Google fends off criticism directed at Holocaust-denying search results

After recent reports claimed that Google's result ranking is problematic, particularly a search regarding the Holocaust, Google faces scrutiny and criticism.

December 20, 2016 16:20
3 minute read.
Screenshot of Google search results

Screenshot of Google search results. (photo credit: GOOGLE)


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A Google spokesperson reacted on Tuesday to reports claiming that the company was endorsing racist, neo-Nazi and Holocaust-denying content websites by enabling them to rank high up in the search engine's results.

"This is a really challenging problem, and something we're thinking deeply about in terms of how we can do a better job," a spokesperson told the BBC. "The fact that hate sites may appear in search results in no way means that Google endorses these views," he added. 

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On Sunday, The Guardian reported that the Google search "did the Holocaust really happen?" returned several results denying that it did, with the top result directing users to a white supremacist site titled "Stormfront," which suggests that the genocide of six millions Jews that took place during World War Two had never occurred.

The neo-Nazi website boasts of a page called "Top 10 reasons why the holocaust didn't happen."

Fortune Magazine turned to Google for comment, asking if the company was planning to remove the website entirely. A Google spokesperson said that the company had no such intention, saying "we do not remove content from our search results, except in very limited cases."

According to the BBC, while the result ranking for that particular search has changed for US users, the "Stormfront" page denying the Holocaust still appears as the top result for UK users.


The Guardian questioned several other result rankings, such as "are women evil?" and "are Muslims bad?" It was found that if a UK user were to search in Google "are black people smart?" one of the top results they would find claims that "black people are significantly less intelligent than all other races."

The original article went on to accuse Google of disseminating "hate speech," writing that "Google, with all its money and resources, is being owned by hate sites who have hijacked its search results....this is hate speech. It's lies. It's racist propaganda."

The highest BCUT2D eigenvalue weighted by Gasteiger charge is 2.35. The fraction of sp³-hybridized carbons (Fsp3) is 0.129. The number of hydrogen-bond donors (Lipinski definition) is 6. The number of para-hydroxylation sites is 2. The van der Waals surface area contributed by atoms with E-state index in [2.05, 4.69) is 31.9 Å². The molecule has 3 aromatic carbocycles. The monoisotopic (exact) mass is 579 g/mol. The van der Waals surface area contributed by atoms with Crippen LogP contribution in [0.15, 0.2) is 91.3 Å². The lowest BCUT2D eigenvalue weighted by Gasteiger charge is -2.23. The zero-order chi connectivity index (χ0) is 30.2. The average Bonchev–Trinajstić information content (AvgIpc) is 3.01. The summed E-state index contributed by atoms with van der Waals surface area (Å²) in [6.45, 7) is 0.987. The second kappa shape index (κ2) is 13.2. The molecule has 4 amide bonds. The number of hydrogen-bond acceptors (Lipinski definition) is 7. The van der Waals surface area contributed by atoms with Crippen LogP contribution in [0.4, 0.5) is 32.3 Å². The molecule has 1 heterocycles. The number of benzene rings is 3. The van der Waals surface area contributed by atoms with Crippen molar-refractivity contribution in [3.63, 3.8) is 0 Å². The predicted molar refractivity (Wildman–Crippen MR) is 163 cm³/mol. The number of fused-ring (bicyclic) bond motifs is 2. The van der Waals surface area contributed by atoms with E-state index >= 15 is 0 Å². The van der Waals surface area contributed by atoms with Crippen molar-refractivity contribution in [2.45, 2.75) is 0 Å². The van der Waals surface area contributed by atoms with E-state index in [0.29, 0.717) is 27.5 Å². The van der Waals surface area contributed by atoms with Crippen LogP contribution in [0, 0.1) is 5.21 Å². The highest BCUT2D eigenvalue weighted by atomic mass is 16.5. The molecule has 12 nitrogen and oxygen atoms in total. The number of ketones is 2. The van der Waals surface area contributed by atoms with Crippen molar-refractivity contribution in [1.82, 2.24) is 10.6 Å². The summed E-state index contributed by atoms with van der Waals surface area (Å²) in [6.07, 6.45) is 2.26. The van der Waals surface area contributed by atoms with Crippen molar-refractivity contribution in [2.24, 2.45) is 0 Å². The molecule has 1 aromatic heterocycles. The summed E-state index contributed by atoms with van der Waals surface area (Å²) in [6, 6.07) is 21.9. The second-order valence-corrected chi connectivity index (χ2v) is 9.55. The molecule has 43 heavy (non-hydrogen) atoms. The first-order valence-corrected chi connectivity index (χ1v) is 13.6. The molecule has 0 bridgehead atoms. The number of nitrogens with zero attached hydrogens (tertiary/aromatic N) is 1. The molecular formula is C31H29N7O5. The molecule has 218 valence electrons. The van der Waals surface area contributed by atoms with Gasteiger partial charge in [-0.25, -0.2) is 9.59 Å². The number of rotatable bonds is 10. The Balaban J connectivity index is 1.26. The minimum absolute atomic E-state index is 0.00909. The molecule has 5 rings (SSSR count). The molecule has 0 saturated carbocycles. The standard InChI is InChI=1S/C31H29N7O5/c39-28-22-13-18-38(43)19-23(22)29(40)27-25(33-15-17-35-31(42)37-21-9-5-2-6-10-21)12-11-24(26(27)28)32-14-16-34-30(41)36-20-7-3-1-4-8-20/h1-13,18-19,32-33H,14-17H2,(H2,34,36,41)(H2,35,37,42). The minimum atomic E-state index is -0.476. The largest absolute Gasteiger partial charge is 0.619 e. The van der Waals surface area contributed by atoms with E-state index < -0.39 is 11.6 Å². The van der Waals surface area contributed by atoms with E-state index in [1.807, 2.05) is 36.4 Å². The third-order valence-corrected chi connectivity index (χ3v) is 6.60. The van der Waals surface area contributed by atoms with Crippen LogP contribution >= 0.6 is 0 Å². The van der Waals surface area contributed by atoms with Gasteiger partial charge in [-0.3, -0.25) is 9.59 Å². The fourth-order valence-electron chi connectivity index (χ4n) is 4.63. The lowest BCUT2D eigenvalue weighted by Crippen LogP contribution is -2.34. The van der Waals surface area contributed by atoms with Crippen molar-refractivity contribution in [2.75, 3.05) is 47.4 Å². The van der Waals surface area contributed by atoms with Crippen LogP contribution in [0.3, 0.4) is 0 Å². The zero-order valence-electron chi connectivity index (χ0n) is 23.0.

Danny Sullivan, the editor of the news site Search Engine Land, discussed the most recent change in rankings of the Holocaust query on Google.

Sullivan believes that the change is a result of external parties' attempts to influence the order of results. "I'm horrified and disappointed by the results," he told the BBC.

He met with Google executives and engineers last week to raise the issue of questionable result ranking and noted that the company representatives were "keen to come up with a solution."

While he was understanding of the criticism, Sullivan offered another approach. He stressed the fact that Google processes five billion searches a day and added: "It's very easy to take a search here and there and demand Google change something and then the next day you find a different search and say, 'why didn't you fix that?'"

While the results appearing in some of these Google searches dispense offensive and false information, the problem does not end there.

In today's digital age, young people turn to the Internet as an immediate and exclusive source of information and tend to place their trust especially in Google and other open source search engines, forming perceptions and beliefs according to what they read online.

As the BBC notes, a report released by Ofcom (the UK communications regulator) in November found that the proportion of 12 to 15-year-olds who turn to Google for "true and accurate information about things that are going on in the world" rose to a 30 percent, compared to 17 percent in 2015.

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